Indian Journal of Radiology and Imaging Indian Journal of Radiology and Imaging

: 2005  |  Volume : 15  |  Issue : 1  |  Page : 17--18

Chiari III malformation - a case report

M Joshi, V Goswami, A Jain, R Agarawal, A Gupta 
 Department of Radiodiagnosis civil Hospital, Asarwa, Ahmedabad, India

Correspondence Address:
M Joshi
32, Assistant professor quarters, civil hospital campus, Asarwa, Ahmedabad-380016

How to cite this article:
Joshi M, Goswami V, Jain A, Agarawal R, Gupta A. Chiari III malformation - a case report.Indian J Radiol Imaging 2005;15:17-18

How to cite this URL:
Joshi M, Goswami V, Jain A, Agarawal R, Gupta A. Chiari III malformation - a case report. Indian J Radiol Imaging [serial online] 2005 [cited 2020 Jul 12 ];15:17-18
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Chiari malformations are cerebellar anomalies which were first described more than 100 years ago by Dr. Hans Chiari. Four types of chiari malformation have been described. Their only commonality is that they all involve cerebellum. Otherwise there is neither anatomic or embryologic correlation. Here we present a case of chiari III malformation which is the most rare and severe form.


Three and half months old female child presented with cleft palate and swelling in cervicooccipital region. First 4 female siblings born to the parents were absolutely normal. MRI of the brain was performed with 0.5 Tesla Philips Gyroscan using a dedicated head quadrature coil. Spin echo and fast spin echo sequences were used to obtain T1W, T2W, and FLAIR images in sagittal, coronal and axial planes. Plain study was performed. [Figure 1][Figure 2][Figure 3][Figure 4]

There was presence of posterior cervico occipital bone defect with posterior cervical vertebral agenesis with herniation of occipital lobes, cerebellum, meninges and CSF spaces through the defect. Herniated cerebellum showed dysgenesis. There was also hydrocephalus with hypogenesis of corpus callosum, prominent masa intermedia and tectal beaking. There was exaggerated cervical lordosis with downward displacement of brainstem and 4th ventricle into the cervical canal. There was no e/o syringohydromyelia of the cord .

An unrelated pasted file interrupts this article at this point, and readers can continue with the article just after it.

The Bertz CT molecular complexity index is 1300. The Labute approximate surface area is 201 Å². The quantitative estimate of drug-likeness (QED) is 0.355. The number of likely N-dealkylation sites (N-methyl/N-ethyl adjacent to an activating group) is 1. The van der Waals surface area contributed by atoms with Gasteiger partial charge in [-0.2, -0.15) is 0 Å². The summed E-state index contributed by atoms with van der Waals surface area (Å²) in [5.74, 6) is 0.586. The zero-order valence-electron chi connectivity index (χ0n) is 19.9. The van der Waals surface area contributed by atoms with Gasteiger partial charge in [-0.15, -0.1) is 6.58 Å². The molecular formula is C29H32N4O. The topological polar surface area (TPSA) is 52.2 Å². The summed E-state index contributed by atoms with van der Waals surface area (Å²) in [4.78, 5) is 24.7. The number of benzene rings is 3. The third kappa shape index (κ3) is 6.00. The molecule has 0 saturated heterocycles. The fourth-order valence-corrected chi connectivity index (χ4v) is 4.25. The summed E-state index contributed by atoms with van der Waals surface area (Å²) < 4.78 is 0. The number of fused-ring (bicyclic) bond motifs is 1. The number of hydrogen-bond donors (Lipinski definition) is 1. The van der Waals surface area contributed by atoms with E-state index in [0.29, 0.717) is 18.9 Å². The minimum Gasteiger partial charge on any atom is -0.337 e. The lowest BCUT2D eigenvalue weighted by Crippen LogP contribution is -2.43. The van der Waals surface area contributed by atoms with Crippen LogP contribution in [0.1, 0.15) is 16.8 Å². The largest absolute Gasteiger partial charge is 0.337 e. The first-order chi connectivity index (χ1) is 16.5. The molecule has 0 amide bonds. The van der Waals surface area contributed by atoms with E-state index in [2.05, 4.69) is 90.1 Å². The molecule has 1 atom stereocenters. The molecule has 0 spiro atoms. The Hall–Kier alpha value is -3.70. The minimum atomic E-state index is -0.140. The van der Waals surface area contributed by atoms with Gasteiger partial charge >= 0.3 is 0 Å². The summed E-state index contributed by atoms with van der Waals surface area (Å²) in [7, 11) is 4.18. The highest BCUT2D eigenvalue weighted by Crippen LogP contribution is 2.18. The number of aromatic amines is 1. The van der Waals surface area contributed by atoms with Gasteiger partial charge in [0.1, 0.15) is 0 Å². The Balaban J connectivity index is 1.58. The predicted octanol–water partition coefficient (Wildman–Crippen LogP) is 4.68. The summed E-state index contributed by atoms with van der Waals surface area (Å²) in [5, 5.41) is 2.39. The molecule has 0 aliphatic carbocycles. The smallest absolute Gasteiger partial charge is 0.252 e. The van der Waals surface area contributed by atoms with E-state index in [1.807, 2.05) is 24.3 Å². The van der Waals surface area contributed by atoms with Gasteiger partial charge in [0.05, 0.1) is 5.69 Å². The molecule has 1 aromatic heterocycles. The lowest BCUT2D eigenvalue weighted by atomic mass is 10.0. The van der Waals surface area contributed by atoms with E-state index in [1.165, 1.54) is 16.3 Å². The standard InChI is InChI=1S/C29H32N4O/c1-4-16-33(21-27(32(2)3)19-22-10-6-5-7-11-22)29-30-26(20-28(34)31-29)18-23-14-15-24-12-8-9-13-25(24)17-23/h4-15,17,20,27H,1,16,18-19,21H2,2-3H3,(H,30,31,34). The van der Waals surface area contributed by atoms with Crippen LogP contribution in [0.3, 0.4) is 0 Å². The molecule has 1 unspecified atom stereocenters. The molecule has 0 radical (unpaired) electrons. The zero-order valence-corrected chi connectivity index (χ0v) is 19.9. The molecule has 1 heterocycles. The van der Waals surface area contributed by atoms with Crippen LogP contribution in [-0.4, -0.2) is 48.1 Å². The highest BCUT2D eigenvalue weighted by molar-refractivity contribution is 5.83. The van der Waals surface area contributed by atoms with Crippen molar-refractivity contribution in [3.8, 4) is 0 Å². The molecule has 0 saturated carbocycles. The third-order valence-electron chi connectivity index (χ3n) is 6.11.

Chiari III malformation is a rare and most severe form of chiari malformation (1,4). Infants with this anomaly are generally greatly neurologically compromised. Often the anomaly may be incompatible with life[1]. This condition always comprises of high cervical and low occipital encephalocele[2],[6]. Cases that do not involve the upper cervical spinal canal should not be classified as Chiari III malformation but simply as encephaloceles [6]. Encephaloceles contain varying amounts of brain i.e. cerebellum, occipital lobes, ventricles and sometimes pons and medulla [2],[7]. Associated anomalies include petrous and clivus scalloping, over/undergrown cerebellar hemisphere, tonsillar herniation, deformed midbrain, hydrocephalus, dysgenesis of corpus callosum, posterior cervical vertebral agenesis, spinal cord syrinx [2],[6].

Herniated lesion may be strikingly abnormal and often nonfunctioning because of necrosis, gliosis, fibrosis and the presence of heterotropias[7].

On USG, diagnosis can be made as early as 1st trimester[5]. CT is sensitive in the depiction of the bony defect but less sensitive in demonstration of herniated sac's contents[3]. MR demonstrates the sac's contents with much greater accuracy which is critical when surgery is contemplated. MR angiography can help screening for position of major dural sinuses and major cerebral arteries relative to encephalocele's contents[3]. Treatment often is fraught with serious technical and ethical dilemmas. If surgery is undertake, the sac is excised and brain tissue is placed into the posterior fossa with dural graft and skin coverage[1].


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